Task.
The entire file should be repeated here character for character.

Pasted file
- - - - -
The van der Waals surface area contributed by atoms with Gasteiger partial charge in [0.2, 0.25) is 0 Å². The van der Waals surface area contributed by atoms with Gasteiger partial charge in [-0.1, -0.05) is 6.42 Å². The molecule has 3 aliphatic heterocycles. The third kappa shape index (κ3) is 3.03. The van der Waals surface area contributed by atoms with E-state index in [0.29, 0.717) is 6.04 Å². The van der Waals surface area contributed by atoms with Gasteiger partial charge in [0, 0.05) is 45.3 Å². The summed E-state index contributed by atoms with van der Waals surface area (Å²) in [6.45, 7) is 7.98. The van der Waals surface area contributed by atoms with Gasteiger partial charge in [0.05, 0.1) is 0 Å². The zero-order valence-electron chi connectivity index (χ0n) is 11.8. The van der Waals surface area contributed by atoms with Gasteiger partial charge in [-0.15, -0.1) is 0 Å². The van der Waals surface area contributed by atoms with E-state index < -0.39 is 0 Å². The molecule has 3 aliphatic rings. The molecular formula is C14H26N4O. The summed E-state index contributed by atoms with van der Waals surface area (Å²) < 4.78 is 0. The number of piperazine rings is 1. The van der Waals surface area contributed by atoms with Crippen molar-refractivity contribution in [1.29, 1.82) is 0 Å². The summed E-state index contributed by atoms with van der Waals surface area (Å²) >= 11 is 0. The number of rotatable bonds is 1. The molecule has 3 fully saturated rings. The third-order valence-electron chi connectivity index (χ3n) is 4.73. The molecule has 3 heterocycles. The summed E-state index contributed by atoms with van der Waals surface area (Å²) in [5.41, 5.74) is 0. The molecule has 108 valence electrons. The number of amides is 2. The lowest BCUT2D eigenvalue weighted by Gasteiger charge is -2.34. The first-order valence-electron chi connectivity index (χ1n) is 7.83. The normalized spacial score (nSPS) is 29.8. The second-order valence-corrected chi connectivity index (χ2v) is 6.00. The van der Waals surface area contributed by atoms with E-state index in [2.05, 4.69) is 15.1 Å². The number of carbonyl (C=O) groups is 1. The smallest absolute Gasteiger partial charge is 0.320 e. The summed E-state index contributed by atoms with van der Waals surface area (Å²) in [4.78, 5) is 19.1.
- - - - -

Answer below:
The van der Waals surface area contributed by atoms with Gasteiger partial charge in [0.2, 0.25) is 0 Å². The van der Waals surface area contributed by atoms with Gasteiger partial charge in [-0.1, -0.05) is 6.42 Å². The molecule has 3 aliphatic heterocycles. The third kappa shape index (κ3) is 3.03. The van der Waals surface area contributed by atoms with E-state index in [0.29, 0.717) is 6.04 Å². The van der Waals surface area contributed by atoms with Gasteiger partial charge in [0, 0.05) is 45.3 Å². The summed E-state index contributed by atoms with van der Waals surface area (Å²) in [6.45, 7) is 7.98. The van der Waals surface area contributed by atoms with Gasteiger partial charge in [0.05, 0.1) is 0 Å². The zero-order valence-electron chi connectivity index (χ0n) is 11.8. The van der Waals surface area contributed by atoms with Gasteiger partial charge in [-0.15, -0.1) is 0 Å². The van der Waals surface area contributed by atoms with E-state index < -0.39 is 0 Å². The molecule has 3 aliphatic rings. The molecular formula is C14H26N4O. The summed E-state index contributed by atoms with van der Waals surface area (Å²) < 4.78 is 0. The number of piperazine rings is 1. The van der Waals surface area contributed by atoms with Crippen molar-refractivity contribution in [1.29, 1.82) is 0 Å². The summed E-state index contributed by atoms with van der Waals surface area (Å²) >= 11 is 0. The number of rotatable bonds is 1. The molecule has 3 fully saturated rings. The third-order valence-electron chi connectivity index (χ3n) is 4.73. The molecule has 3 heterocycles. The summed E-state index contributed by atoms with van der Waals surface area (Å²) in [5.41, 5.74) is 0. The molecule has 108 valence electrons. The number of amides is 2. The lowest BCUT2D eigenvalue weighted by Gasteiger charge is -2.34. The first-order valence-electron chi connectivity index (χ1n) is 7.83. The normalized spacial score (nSPS) is 29.8. The second-order valence-corrected chi connectivity index (χ2v) is 6.00. The van der Waals surface area contributed by atoms with E-state index in [2.05, 4.69) is 15.1 Å². The number of carbonyl (C=O) groups is 1. The smallest absolute Gasteiger partial charge is 0.320 e. The summed E-state index contributed by atoms with van der Waals surface area (Å²) in [4.78, 5) is 19.1.